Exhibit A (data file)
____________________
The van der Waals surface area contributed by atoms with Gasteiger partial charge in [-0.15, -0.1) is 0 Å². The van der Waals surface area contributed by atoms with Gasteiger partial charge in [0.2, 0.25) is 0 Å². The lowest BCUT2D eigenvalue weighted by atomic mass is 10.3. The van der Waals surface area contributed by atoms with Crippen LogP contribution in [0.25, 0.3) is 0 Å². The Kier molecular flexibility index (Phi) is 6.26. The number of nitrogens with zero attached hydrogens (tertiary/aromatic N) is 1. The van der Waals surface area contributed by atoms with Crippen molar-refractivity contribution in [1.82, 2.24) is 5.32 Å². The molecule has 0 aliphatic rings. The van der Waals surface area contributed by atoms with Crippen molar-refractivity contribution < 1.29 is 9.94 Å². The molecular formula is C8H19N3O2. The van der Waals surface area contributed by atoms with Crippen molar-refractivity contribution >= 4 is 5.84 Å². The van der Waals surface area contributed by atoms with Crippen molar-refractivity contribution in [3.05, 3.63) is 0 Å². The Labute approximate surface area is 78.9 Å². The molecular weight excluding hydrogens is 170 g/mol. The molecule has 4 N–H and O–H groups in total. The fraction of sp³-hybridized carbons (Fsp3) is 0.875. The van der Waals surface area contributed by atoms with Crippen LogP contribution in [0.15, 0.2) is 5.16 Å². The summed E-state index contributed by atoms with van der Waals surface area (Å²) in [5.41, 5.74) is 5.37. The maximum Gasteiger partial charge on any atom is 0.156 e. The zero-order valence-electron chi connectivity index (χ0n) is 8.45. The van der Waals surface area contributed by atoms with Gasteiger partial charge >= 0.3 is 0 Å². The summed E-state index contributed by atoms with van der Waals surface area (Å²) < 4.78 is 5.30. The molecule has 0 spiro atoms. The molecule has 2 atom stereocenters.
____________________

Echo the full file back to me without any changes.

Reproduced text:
The van der Waals surface area contributed by atoms with Gasteiger partial charge in [-0.15, -0.1) is 0 Å². The van der Waals surface area contributed by atoms with Gasteiger partial charge in [0.2, 0.25) is 0 Å². The lowest BCUT2D eigenvalue weighted by atomic mass is 10.3. The van der Waals surface area contributed by atoms with Crippen LogP contribution in [0.25, 0.3) is 0 Å². The Kier molecular flexibility index (Phi) is 6.26. The number of nitrogens with zero attached hydrogens (tertiary/aromatic N) is 1. The van der Waals surface area contributed by atoms with Crippen molar-refractivity contribution in [1.82, 2.24) is 5.32 Å². The molecule has 0 aliphatic rings. The van der Waals surface area contributed by atoms with Crippen molar-refractivity contribution < 1.29 is 9.94 Å². The molecular formula is C8H19N3O2. The van der Waals surface area contributed by atoms with Crippen molar-refractivity contribution >= 4 is 5.84 Å². The van der Waals surface area contributed by atoms with Crippen molar-refractivity contribution in [3.05, 3.63) is 0 Å². The Labute approximate surface area is 78.9 Å². The molecular weight excluding hydrogens is 170 g/mol. The molecule has 4 N–H and O–H groups in total. The fraction of sp³-hybridized carbons (Fsp3) is 0.875. The van der Waals surface area contributed by atoms with Crippen LogP contribution in [0.15, 0.2) is 5.16 Å². The summed E-state index contributed by atoms with van der Waals surface area (Å²) in [5.41, 5.74) is 5.37. The maximum Gasteiger partial charge on any atom is 0.156 e. The zero-order valence-electron chi connectivity index (χ0n) is 8.45. The van der Waals surface area contributed by atoms with Gasteiger partial charge >= 0.3 is 0 Å². The summed E-state index contributed by atoms with van der Waals surface area (Å²) < 4.78 is 5.30. The molecule has 0 spiro atoms. The molecule has 2 atom stereocenters.